The family liked the curved elements that were used elsewhere in the room, and wanted this next sideboard to have curved and rounded details too.  I liked the idea of making a "companion piece" that would harmonize with the Gustavian sideboard yet not appear as part of a standardized "set" (using the exact same details applied to multiple pieces).  Instead, we wanted the look to appear harmonious yet eclectic, as if the furnishings for the room had been collected over time. 

and we all loved the idea of a faux marble top.

More faux marble
More faux marble
And more faux marble!  I can't get enough.  I decided to call this "faux faux-marble".  

They wanted the second sideboard to have a lower open shelf and two silverware drawers above.

Fluting on the legs collects our "dirtyizer" (to mimic age and yellowing of the paint)
The turned legs on this sideboard are the same diameter as those on the Gustavian sidebard.  The delicate drawer pulls, we found on ebay.
Other elements were inspired by the arches in the room and on the backs of the ivory chairs, and the painting above the mantle. 

 The drawers needed dividers, and are lined with a layer of silver tarnish cloth underneath the velvet shown.
As a practical real-life mom, I felt it was essential for the dividers to pull out such that the drawers could be more easily cleaned, or the felt replaced after years of use.  Each set of dividers is a whole box, which simply friction-fits into each drawer, and each divider in each box can unscrew for re-felting.  
Another fun element to this piece:
It has two secret compartments, one on each side.
Shhhh... nobody's supposed to know this.

Monday, May 20, 2013

550 Rustic Farmhouse Table

Best ever antique finish.
Close view of the end; this is not reclaimed wood.  Reclaimed wood has issues and must be used very selectively if at all.  There is the ever-present risk of ruining tool knives on hidden staples, nails, birdshot and who-knows-what.  Also, reclaimed wood is not as dry as kiln dried wood and hasn't had water forced out the way only kiln-drying will do.  Wood that starts out having too much moisture content will shrink, crack, distort, and do funny stunts over time; also, if extra moisture is present, finishes will not penetrate as deeply.  Therefore the bulk of our wood we use is new and from a trusted local source.  The "cracks" and other texture marks you see here were done by hand; wood is solid alder and is newly harvested and kiln dried.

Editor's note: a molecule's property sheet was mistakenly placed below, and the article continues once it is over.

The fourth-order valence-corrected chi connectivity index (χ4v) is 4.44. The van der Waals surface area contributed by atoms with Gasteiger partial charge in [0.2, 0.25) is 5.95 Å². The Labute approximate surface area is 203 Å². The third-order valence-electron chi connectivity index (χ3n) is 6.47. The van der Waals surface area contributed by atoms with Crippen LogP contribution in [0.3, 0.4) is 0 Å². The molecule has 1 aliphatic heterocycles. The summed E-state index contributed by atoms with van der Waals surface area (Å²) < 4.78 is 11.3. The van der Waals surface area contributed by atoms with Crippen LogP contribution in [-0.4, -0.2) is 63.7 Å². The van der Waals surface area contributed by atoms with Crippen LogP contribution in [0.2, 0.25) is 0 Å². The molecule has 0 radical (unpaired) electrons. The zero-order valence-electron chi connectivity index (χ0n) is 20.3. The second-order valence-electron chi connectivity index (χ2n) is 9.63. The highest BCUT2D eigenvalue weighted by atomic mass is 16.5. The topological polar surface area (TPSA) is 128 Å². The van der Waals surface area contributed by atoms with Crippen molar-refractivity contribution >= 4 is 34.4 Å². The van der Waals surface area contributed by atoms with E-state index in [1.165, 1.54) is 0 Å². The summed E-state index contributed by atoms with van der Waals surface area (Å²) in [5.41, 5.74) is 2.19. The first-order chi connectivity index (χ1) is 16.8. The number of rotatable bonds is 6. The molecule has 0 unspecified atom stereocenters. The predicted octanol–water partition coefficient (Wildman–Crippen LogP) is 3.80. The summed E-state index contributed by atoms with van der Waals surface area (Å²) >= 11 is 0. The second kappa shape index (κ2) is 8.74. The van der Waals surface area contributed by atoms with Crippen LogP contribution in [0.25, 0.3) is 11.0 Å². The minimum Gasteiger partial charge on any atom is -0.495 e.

We use alder for a great many of our "antique" pieces because it is readily available, inexpensive, environmentally friendly, and can do a great job of imitating antique fruitwoods.  
Two secrets to an authentic look.  1)  texture 2) color variety.  This is a "green" or environmentally friendly living, penetrating finish; food safe, and performs like crazy.  You will not need to use coasters or placemats but instead freely serve wine, gravy, ketchup and coffee.  Staining substances penetrate reluctantly, and most of the time will blend with the pre-existing distressing.  Liquids penetrate reluctantly, but will also leave the finish (breathing in and breathing out water vapor) without becoming trapped under a crust.  Trapped water vapor under a crust finish  is the source of unsightly rings.  Since this is a penetrating finish, rings are reluctant to form, only doing so under conditions more extreme than normal dining.   Damage is expected as a result of living -- all incidental damage should blend in with existing distressing.  Any damage that is bothersome or more severe can be easily and inexpensively repaired in-home.  
Alder is easy to plane by hand.  This table was hand planed, and the tool marks are worn away so that they are barely discernible.  Alder is easy to coax into an aged fruitwood look when the right colors and effects are applied.  
Showing apron detail and corbel at leg joints.  
Note the round pegs at each joint.  The boards look like separate pieces of wood, and in fact are separate distinct boards; however they are tightly joined together so that spilled liquids do not run through to the floor below.  They may look as if there is a space between them, but the space occurs only at the top edge, not all the way through.